Cryptobank Silvergate announced on March 3 that it was suspending its digital asset payment network, claiming the termination was a “risk-based decision.” The move comes after the bank’s shares fell more than 59% in the past five days on fears of a potential bankruptcy.
A disclaimer on the Silvergate website states:
“Effective immediately, Silvergate Bank has made the risk-based decision to terminate the Silvergate Exchange Network (SEN). All other deposit-related services remain operational.”
A second ruling on the same day by US Judge Michael B. Kaplan said Silvergate must return the $9,850,000 deposited by BlockFi. According to documents posted on the BlockFi Restructuring Advisor websitethe court ordered the bank to immediately release the funds following an agreement between the two companies in November 2022.
BlockFi is one of the crypto companies affected by the collapse of FTX last year, as did Silvergate. The cryptobank had liquidity problems due to the crypto bear market before being hit by significant outflows in the fourth quarter of 2022. resulting in a net loss of $1 billion.
Reportedly, in an effort to cushion the effect of the surge in withdrawals, Silvergate borrowed $3.6 billion by the Federal Home Loan Banks (FHLB), a consortium of 11 regional banks in the United States that provide funds to other banks and lenders.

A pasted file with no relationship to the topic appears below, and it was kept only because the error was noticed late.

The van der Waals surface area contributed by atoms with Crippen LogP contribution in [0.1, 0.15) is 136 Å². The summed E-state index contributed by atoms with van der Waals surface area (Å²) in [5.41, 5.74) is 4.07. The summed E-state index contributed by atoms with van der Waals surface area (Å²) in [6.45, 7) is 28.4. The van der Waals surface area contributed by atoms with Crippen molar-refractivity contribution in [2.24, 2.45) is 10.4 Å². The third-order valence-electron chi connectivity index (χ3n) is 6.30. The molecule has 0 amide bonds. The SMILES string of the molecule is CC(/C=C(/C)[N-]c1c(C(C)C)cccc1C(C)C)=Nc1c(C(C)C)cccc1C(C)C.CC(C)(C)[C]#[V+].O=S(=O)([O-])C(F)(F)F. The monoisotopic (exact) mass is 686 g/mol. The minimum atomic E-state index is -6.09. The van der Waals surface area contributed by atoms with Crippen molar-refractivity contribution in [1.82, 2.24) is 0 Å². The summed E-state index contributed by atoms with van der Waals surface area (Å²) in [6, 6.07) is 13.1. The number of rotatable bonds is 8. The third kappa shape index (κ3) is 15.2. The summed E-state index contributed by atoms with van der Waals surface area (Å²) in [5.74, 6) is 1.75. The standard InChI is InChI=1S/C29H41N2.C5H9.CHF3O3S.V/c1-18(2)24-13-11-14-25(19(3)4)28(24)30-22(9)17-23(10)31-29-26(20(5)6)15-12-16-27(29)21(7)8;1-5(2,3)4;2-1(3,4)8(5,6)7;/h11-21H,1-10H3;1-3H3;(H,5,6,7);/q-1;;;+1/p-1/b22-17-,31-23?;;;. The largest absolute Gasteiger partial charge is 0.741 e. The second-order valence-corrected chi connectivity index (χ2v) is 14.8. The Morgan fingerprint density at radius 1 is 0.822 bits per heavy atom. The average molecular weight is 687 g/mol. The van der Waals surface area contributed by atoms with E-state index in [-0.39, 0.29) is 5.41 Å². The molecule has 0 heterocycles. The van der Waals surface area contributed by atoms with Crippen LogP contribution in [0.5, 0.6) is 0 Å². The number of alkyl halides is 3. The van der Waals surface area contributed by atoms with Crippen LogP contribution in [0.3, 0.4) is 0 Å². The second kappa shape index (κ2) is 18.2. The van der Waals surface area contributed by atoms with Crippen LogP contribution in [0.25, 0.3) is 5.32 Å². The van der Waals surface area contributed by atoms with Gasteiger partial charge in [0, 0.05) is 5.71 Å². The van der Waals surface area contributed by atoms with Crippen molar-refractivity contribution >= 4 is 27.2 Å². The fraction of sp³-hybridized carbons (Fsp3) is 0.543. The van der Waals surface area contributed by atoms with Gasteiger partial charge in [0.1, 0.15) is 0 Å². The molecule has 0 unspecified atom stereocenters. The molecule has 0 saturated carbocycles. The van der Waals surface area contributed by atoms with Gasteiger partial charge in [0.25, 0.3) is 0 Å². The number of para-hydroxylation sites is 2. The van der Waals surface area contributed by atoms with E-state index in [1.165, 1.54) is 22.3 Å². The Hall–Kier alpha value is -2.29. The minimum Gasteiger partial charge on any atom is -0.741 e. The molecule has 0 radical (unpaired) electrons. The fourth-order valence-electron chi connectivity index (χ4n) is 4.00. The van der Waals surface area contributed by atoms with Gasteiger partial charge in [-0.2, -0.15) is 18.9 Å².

IN report published by the US Securities and Exchange Commission (SEC), the digital asset bank highlighted heavy deposit outflows and outlined steps taken to maintain cash liquidity, including wholesale funding and the sale of debt securities. The crypto bank is standing class actions for his relationship with FTX and Alameda Research.
Fears that the liquidity crunch could lead to bankruptcy protection have increased this week since Silvergate delayed filing its 10K annual financial report. Within 24 hours of the announcement, crypto firms Coinbase, Circle, Bitstamp, Galaxy Digital and Paxos announced that they would cut back their partnerships with the bank in some capacity. MicroStrategy and Tether joined a number of firms publicly denying any significant exposure to the bank.
According to a short interest report from February, shares of Silvergate was the second shortest shares in the United States, with more than 72.5% of its shares short, Cointelegraph reported.
Silvergate did not immediately respond to Cointelegraph’s request for comment.
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